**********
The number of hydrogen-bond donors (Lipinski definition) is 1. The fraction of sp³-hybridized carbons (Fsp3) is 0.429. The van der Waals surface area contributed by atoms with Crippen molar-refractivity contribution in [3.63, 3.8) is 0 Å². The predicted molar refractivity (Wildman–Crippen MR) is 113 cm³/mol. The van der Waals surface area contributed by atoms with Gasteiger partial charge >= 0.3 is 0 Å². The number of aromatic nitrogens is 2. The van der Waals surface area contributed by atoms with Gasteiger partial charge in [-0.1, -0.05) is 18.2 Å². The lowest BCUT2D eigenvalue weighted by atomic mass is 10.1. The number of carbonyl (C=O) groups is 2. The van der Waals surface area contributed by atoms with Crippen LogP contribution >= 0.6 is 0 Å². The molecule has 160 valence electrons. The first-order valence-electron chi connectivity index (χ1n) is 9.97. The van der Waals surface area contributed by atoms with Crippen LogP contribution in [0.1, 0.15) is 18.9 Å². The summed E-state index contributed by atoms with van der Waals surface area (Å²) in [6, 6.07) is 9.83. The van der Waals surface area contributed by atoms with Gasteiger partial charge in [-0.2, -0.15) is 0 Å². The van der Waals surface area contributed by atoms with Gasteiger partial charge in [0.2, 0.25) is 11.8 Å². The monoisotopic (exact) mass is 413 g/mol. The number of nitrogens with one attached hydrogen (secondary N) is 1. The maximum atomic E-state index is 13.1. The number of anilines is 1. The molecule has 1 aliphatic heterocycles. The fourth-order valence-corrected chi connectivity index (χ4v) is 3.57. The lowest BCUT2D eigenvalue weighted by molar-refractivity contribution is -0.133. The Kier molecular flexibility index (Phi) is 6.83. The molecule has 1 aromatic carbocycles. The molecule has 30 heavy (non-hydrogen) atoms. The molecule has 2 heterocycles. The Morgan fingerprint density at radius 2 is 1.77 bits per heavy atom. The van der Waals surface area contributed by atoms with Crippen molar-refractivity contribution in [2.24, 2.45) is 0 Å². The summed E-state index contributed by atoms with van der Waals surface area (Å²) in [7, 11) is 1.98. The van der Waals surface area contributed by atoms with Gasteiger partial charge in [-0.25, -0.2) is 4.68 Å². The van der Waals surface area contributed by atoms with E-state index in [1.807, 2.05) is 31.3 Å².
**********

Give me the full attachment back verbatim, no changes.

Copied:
The number of hydrogen-bond donors (Lipinski definition) is 1. The fraction of sp³-hybridized carbons (Fsp3) is 0.429. The van der Waals surface area contributed by atoms with Crippen molar-refractivity contribution in [3.63, 3.8) is 0 Å². The predicted molar refractivity (Wildman–Crippen MR) is 113 cm³/mol. The van der Waals surface area contributed by atoms with Gasteiger partial charge >= 0.3 is 0 Å². The number of aromatic nitrogens is 2. The van der Waals surface area contributed by atoms with Gasteiger partial charge in [-0.1, -0.05) is 18.2 Å². The lowest BCUT2D eigenvalue weighted by atomic mass is 10.1. The number of carbonyl (C=O) groups is 2. The van der Waals surface area contributed by atoms with Crippen LogP contribution >= 0.6 is 0 Å². The molecule has 160 valence electrons. The first-order valence-electron chi connectivity index (χ1n) is 9.97. The van der Waals surface area contributed by atoms with Crippen LogP contribution in [0.1, 0.15) is 18.9 Å². The summed E-state index contributed by atoms with van der Waals surface area (Å²) in [6, 6.07) is 9.83. The van der Waals surface area contributed by atoms with Gasteiger partial charge in [-0.2, -0.15) is 0 Å². The van der Waals surface area contributed by atoms with Gasteiger partial charge in [0.2, 0.25) is 11.8 Å². The monoisotopic (exact) mass is 413 g/mol. The number of nitrogens with one attached hydrogen (secondary N) is 1. The maximum atomic E-state index is 13.1. The number of anilines is 1. The molecule has 1 aliphatic heterocycles. The fourth-order valence-corrected chi connectivity index (χ4v) is 3.57. The lowest BCUT2D eigenvalue weighted by molar-refractivity contribution is -0.133. The Kier molecular flexibility index (Phi) is 6.83. The molecule has 1 aromatic carbocycles. The molecule has 30 heavy (non-hydrogen) atoms. The molecule has 2 heterocycles. The Morgan fingerprint density at radius 2 is 1.77 bits per heavy atom. The van der Waals surface area contributed by atoms with Crippen molar-refractivity contribution in [2.24, 2.45) is 0 Å². The summed E-state index contributed by atoms with van der Waals surface area (Å²) in [7, 11) is 1.98. The van der Waals surface area contributed by atoms with Gasteiger partial charge in [-0.25, -0.2) is 4.68 Å². The van der Waals surface area contributed by atoms with E-state index in [1.807, 2.05) is 31.3 Å².